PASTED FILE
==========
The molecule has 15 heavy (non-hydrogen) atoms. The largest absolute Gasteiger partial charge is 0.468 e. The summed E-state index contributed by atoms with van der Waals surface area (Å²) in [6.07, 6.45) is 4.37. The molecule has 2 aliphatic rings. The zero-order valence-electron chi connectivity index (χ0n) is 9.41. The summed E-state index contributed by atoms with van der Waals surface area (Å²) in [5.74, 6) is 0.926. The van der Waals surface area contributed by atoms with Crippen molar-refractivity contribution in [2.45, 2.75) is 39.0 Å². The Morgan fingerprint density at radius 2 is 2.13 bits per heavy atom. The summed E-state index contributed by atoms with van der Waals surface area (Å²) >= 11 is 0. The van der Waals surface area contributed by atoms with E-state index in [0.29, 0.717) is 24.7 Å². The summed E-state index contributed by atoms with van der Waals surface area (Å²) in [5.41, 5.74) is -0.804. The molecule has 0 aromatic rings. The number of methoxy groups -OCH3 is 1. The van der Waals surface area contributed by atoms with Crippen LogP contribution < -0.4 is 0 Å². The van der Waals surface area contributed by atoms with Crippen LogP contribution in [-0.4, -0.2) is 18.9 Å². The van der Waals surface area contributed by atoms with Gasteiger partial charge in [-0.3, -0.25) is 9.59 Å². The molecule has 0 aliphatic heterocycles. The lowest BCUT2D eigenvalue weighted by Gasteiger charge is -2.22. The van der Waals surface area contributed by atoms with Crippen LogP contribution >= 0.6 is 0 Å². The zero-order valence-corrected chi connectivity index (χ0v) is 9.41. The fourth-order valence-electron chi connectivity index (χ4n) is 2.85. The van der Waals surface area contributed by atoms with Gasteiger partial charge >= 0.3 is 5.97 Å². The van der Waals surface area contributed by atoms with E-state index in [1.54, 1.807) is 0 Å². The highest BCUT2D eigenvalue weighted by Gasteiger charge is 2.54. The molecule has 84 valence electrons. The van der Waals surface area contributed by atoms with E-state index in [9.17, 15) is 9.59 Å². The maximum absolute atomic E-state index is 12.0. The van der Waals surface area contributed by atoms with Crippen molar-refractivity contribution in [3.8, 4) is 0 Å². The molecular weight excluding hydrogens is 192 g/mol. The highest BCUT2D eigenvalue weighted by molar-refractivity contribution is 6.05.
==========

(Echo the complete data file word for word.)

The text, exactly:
The molecule has 15 heavy (non-hydrogen) atoms. The largest absolute Gasteiger partial charge is 0.468 e. The summed E-state index contributed by atoms with van der Waals surface area (Å²) in [6.07, 6.45) is 4.37. The molecule has 2 aliphatic rings. The zero-order valence-electron chi connectivity index (χ0n) is 9.41. The summed E-state index contributed by atoms with van der Waals surface area (Å²) in [5.74, 6) is 0.926. The van der Waals surface area contributed by atoms with Crippen molar-refractivity contribution in [2.45, 2.75) is 39.0 Å². The Morgan fingerprint density at radius 2 is 2.13 bits per heavy atom. The summed E-state index contributed by atoms with van der Waals surface area (Å²) >= 11 is 0. The van der Waals surface area contributed by atoms with E-state index in [0.29, 0.717) is 24.7 Å². The summed E-state index contributed by atoms with van der Waals surface area (Å²) in [5.41, 5.74) is -0.804. The molecule has 0 aromatic rings. The number of methoxy groups -OCH3 is 1. The van der Waals surface area contributed by atoms with Crippen LogP contribution < -0.4 is 0 Å². The van der Waals surface area contributed by atoms with Crippen LogP contribution in [-0.4, -0.2) is 18.9 Å². The van der Waals surface area contributed by atoms with Gasteiger partial charge in [-0.3, -0.25) is 9.59 Å². The molecule has 0 aliphatic heterocycles. The lowest BCUT2D eigenvalue weighted by Gasteiger charge is -2.22. The van der Waals surface area contributed by atoms with Crippen LogP contribution >= 0.6 is 0 Å². The zero-order valence-corrected chi connectivity index (χ0v) is 9.41. The fourth-order valence-electron chi connectivity index (χ4n) is 2.85. The van der Waals surface area contributed by atoms with Gasteiger partial charge >= 0.3 is 5.97 Å². The van der Waals surface area contributed by atoms with E-state index in [1.54, 1.807) is 0 Å². The highest BCUT2D eigenvalue weighted by Gasteiger charge is 2.54. The molecule has 84 valence electrons. The van der Waals surface area contributed by atoms with E-state index in [9.17, 15) is 9.59 Å². The maximum absolute atomic E-state index is 12.0. The van der Waals surface area contributed by atoms with Crippen molar-refractivity contribution in [3.8, 4) is 0 Å². The molecular weight excluding hydrogens is 192 g/mol. The highest BCUT2D eigenvalue weighted by molar-refractivity contribution is 6.05.